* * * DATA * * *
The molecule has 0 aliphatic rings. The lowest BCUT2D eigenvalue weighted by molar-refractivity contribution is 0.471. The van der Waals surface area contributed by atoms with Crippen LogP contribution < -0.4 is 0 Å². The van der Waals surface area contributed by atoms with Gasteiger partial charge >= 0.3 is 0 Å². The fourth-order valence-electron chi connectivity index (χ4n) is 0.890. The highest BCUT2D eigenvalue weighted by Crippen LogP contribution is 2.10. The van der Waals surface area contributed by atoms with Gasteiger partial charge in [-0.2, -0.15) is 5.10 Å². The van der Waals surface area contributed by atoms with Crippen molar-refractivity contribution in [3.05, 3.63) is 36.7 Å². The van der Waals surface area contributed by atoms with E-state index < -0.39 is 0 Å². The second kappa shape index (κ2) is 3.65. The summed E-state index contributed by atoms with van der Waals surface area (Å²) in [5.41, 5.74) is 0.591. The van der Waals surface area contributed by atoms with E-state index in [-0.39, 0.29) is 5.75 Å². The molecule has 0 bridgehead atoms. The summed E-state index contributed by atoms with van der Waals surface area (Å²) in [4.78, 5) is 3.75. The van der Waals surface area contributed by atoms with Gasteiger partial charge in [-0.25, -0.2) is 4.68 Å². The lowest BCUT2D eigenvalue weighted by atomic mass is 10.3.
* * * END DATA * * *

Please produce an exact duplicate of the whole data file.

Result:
The molecule has 0 aliphatic rings. The lowest BCUT2D eigenvalue weighted by molar-refractivity contribution is 0.471. The van der Waals surface area contributed by atoms with Crippen LogP contribution < -0.4 is 0 Å². The van der Waals surface area contributed by atoms with Gasteiger partial charge >= 0.3 is 0 Å². The fourth-order valence-electron chi connectivity index (χ4n) is 0.890. The highest BCUT2D eigenvalue weighted by Crippen LogP contribution is 2.10. The van der Waals surface area contributed by atoms with Gasteiger partial charge in [-0.2, -0.15) is 5.10 Å². The van der Waals surface area contributed by atoms with Crippen molar-refractivity contribution in [3.05, 3.63) is 36.7 Å². The van der Waals surface area contributed by atoms with E-state index < -0.39 is 0 Å². The second kappa shape index (κ2) is 3.65. The summed E-state index contributed by atoms with van der Waals surface area (Å²) in [5.41, 5.74) is 0.591. The van der Waals surface area contributed by atoms with E-state index in [-0.39, 0.29) is 5.75 Å². The molecule has 0 bridgehead atoms. The summed E-state index contributed by atoms with van der Waals surface area (Å²) in [4.78, 5) is 3.75. The van der Waals surface area contributed by atoms with Gasteiger partial charge in [-0.25, -0.2) is 4.68 Å². The lowest BCUT2D eigenvalue weighted by atomic mass is 10.3.